Review: The New Testament in its World

Karl Fickling reviews "The New Testament in its World" by N.T. Wright and Michael Bird.

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The New Testament in Its World:

An Introduction to the History, Literature, and Theology of the First Christians

By N.T. Wright and Michael F. Bird (Zondervan Academic)

N.T. Wright is a name I keep seeing and hearing. My pastor is often quoting him—as are other Baptist pastors. Baptist seminary and university professors cite him in classes, articles and blogs. Wright even will lead a four-day seminar this summer at Truett Seminary.

I have read numerous articles by and about Dr. Wright, and I’m always impressed by what I read. But I had not read any of his 80-plus books. So, I’ve been asking, “Why are so many Baptists enthralled with this Anglican professor and bishop?”

This book answers my question. It will also let you know why this Anglican theologian can be counted as “one of us”—moderate, conservative and biblical. He is a theological fellow evangelical.

The content is akin to being “The Best of N. T. Wright,” condensing a lot of his major books into one source. Reading it could also be a way of experiencing a good survey of important seminary classes in a Master of Divinity degree program.

The book’s content includes the cultural and historical background of the New Testament times, the life of Jesus and the theology of Paul’s writings. More than half of the book is a short commentary on all the books of the New Testament. The reader will observe Wright’s support of traditional claims about the divinity of Jesus, a genuine resurrection, the nature of salvation, etc. And the book properly ends with a section on how we should live out the New Testament’s calling on our lives.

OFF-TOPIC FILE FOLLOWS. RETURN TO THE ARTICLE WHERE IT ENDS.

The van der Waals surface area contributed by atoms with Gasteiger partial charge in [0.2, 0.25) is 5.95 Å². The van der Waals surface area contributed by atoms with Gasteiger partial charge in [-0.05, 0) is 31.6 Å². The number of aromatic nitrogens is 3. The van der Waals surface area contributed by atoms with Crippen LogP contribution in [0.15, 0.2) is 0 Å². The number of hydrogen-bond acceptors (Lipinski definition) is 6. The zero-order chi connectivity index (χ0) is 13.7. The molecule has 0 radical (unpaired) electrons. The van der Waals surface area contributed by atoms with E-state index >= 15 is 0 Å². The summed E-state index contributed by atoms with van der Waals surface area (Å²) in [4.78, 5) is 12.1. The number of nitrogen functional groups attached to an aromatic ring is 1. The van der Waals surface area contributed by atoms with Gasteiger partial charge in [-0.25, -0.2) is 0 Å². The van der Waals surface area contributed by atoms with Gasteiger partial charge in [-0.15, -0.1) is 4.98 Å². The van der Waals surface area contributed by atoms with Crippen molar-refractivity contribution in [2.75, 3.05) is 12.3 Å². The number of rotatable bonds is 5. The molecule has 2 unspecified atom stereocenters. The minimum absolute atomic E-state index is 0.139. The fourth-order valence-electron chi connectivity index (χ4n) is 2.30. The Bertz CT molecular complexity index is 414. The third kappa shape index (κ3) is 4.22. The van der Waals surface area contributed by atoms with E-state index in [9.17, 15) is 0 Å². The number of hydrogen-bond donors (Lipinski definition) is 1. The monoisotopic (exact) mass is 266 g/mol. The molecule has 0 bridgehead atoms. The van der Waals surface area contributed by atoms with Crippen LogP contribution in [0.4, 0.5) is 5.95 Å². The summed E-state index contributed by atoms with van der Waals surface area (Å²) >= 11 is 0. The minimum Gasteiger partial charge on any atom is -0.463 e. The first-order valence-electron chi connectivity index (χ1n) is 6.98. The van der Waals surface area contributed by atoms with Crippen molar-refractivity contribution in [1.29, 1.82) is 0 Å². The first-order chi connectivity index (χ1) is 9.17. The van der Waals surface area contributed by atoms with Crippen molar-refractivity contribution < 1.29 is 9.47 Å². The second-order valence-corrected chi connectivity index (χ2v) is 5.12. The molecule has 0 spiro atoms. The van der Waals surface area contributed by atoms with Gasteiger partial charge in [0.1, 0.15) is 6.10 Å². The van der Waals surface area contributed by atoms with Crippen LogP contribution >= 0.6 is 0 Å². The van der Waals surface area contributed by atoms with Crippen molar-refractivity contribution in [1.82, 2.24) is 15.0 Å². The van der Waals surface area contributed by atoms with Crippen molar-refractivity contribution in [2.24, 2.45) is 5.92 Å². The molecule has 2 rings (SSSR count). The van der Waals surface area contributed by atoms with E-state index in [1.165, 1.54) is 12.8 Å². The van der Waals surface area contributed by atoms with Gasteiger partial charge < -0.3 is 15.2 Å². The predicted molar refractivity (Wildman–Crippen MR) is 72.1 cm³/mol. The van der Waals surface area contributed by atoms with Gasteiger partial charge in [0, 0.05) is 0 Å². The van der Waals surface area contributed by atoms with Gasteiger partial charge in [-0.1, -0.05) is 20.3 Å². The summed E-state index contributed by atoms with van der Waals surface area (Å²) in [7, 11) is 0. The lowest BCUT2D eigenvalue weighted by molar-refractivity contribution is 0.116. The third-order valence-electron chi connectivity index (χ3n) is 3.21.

At almost 900 pages, the book might look like a daunting challenge. It needn’t be viewed that way. It would make a great addition to the library of any serious preacher, any devoted Bible study teacher, or anyone wanting to learn more about the New Testament. It could be a reference book, using the detailed index to research themes and passages. Or, taking it in small sections, one at a time, it would be worth working through the whole book.

The book somehow manages to be for everyone. It doesn’t fear entering deeper puzzles, like authorship questions. Nor does it read like a textbook that will bog down the average reader. Instead, its parts are fast and fun to read. Most pages have a photo, a graph, a map, or—most fun—frequent “email” exchanges between a professor and an earnest student.

“N. T.” may not stand for “New Testament” (it stands for Nicholas Thomas, and he goes by “Tom”), but it could. He clearly is one of the most brilliant Christian minds of the day, and this book is worth your time.

Karl Fickling, coordinator

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